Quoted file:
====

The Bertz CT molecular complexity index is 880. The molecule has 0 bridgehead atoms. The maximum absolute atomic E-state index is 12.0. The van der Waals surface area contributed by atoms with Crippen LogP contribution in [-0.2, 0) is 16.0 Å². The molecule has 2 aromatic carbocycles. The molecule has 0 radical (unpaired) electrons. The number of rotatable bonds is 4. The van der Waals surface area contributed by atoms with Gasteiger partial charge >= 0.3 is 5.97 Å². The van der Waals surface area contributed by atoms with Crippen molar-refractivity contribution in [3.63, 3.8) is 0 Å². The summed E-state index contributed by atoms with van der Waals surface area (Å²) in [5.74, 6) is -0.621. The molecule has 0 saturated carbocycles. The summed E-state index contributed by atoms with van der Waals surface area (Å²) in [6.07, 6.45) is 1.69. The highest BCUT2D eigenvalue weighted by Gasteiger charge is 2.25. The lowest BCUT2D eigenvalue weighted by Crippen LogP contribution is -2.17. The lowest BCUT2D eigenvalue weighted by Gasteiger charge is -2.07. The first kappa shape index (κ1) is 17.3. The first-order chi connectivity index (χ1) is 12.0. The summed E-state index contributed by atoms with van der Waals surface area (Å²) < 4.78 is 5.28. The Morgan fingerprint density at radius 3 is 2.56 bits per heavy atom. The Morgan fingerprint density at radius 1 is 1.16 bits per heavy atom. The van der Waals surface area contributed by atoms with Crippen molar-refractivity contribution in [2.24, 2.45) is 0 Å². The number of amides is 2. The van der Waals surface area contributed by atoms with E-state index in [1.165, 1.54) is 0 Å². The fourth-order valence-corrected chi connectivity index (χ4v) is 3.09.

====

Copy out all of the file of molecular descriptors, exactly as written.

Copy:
The Bertz CT molecular complexity index is 880. The molecule has 0 bridgehead atoms. The maximum absolute atomic E-state index is 12.0. The van der Waals surface area contributed by atoms with Crippen LogP contribution in [-0.2, 0) is 16.0 Å². The molecule has 2 aromatic carbocycles. The molecule has 0 radical (unpaired) electrons. The number of rotatable bonds is 4. The van der Waals surface area contributed by atoms with Gasteiger partial charge >= 0.3 is 5.97 Å². The van der Waals surface area contributed by atoms with Crippen molar-refractivity contribution in [3.63, 3.8) is 0 Å². The summed E-state index contributed by atoms with van der Waals surface area (Å²) in [5.74, 6) is -0.621. The molecule has 0 saturated carbocycles. The summed E-state index contributed by atoms with van der Waals surface area (Å²) in [6.07, 6.45) is 1.69. The highest BCUT2D eigenvalue weighted by Gasteiger charge is 2.25. The lowest BCUT2D eigenvalue weighted by Crippen LogP contribution is -2.17. The lowest BCUT2D eigenvalue weighted by Gasteiger charge is -2.07. The first kappa shape index (κ1) is 17.3. The first-order chi connectivity index (χ1) is 12.0. The summed E-state index contributed by atoms with van der Waals surface area (Å²) < 4.78 is 5.28. The Morgan fingerprint density at radius 3 is 2.56 bits per heavy atom. The Morgan fingerprint density at radius 1 is 1.16 bits per heavy atom. The van der Waals surface area contributed by atoms with Crippen molar-refractivity contribution in [2.24, 2.45) is 0 Å². The number of amides is 2. The van der Waals surface area contributed by atoms with E-state index in [1.165, 1.54) is 0 Å². The fourth-order valence-corrected chi connectivity index (χ4v) is 3.09.